A Night in the wild
Updated: Nov 3
The final week of Semester 1 already! On Tuesday evening, with land rovers and cruisers alike packed up with sleeping bags, roll mats and students, we headed out to Makalali for a much-anticipated sleepout. Our first camp out in a big 5 reserve territory. On the way there we had a chance to watch a pair of black-backed jackals on an evening hunt and I had the chance to snap some lovely silhouette pictures of giraffe grudgingly accepting a clean from a few persistent red-billed oxpeckers.
Giraffe and ox-pecker silhouette
As the sun went down over our camp, a few hyenas wandered past, evidently curious about the ‘new residents’ in their territory. Other than their brief visit again in the early morning and a couple of noisy bush babies, the night went by very peacefully. Allowing us to take in the beauty of the stars and the peace of sleeping in nature with the knowledge that those on lookout duty were keeping us safe. For a few of us, a highlight of the night was discovering the effectiveness of our UV ‘scorpion torches’ which allowed us to check wood over for the little guys before we took it away for firewood.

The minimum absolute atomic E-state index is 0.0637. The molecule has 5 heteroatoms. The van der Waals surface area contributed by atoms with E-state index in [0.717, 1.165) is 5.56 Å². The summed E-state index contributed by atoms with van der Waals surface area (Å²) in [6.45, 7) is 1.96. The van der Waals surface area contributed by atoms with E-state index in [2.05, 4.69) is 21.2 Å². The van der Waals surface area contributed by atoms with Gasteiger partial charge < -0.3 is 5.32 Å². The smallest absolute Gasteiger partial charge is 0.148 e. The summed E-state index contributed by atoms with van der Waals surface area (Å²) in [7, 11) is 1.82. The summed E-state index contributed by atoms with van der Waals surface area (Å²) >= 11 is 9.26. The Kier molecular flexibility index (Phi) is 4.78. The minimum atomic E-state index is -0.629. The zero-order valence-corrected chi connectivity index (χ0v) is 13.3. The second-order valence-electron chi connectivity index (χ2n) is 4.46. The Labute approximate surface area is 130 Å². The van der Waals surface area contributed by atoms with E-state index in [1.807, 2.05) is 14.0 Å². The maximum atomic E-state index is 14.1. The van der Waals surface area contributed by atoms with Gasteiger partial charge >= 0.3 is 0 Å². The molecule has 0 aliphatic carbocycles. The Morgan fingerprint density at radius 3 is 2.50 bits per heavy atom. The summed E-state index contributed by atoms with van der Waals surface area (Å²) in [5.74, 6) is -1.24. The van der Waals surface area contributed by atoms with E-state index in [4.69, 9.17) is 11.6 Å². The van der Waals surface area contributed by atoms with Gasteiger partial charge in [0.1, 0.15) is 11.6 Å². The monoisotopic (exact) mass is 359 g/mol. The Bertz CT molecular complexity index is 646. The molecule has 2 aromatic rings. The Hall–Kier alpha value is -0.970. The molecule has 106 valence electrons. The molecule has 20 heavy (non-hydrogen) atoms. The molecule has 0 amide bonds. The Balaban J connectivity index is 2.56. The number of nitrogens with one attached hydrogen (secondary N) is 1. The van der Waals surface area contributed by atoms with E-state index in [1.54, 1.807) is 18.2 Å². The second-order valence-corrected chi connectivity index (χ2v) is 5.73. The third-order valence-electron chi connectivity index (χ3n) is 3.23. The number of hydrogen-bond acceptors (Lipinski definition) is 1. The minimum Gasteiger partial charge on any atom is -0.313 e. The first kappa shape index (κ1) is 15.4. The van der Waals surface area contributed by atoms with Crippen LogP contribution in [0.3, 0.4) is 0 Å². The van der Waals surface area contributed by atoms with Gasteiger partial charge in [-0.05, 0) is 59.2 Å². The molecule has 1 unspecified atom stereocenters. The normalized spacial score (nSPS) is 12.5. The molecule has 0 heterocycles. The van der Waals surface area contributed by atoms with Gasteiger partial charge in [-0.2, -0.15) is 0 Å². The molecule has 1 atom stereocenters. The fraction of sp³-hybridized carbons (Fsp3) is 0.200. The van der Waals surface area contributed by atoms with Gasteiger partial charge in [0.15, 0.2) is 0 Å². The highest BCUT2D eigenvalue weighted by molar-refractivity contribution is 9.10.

Scorpion under UV light
Over the next couple of days, we all put our noses to the grindstone, revising extra hard for our practical test on Friday afternoon. We were all tested on our ability to recognize and name the surrounding species of grass and trees and identify the spoor and dung of various animals as indicated to us by our instructors. As the sunset at the end of the test, it also brought us to an end of the final week of our first semester here at Bushwise.
Now that we have finished semester one, we have a chance to slow down and take in the wildlife surrounding us on campus. Varying from the foam nest tree frogs that keep us company in the classroom as we work, to the Sable, Duiker, and Ostrich that regularly visit the dam.
For the South Africans, this break is an opportunity to visit family and friends back home, while the International students tackle the SA learner driver licenses in order to later try to pass the South African driving license. Regardless of nationality, this is an opportunity to absorb all that we have learned this semester. Whilst the break is much needed after our brains have been filled to the brim over the course thus far, I am sure that we are all greatly looking forward to the next installments we have waiting for us in our next semester.
Blog & photos by Georgina Stewart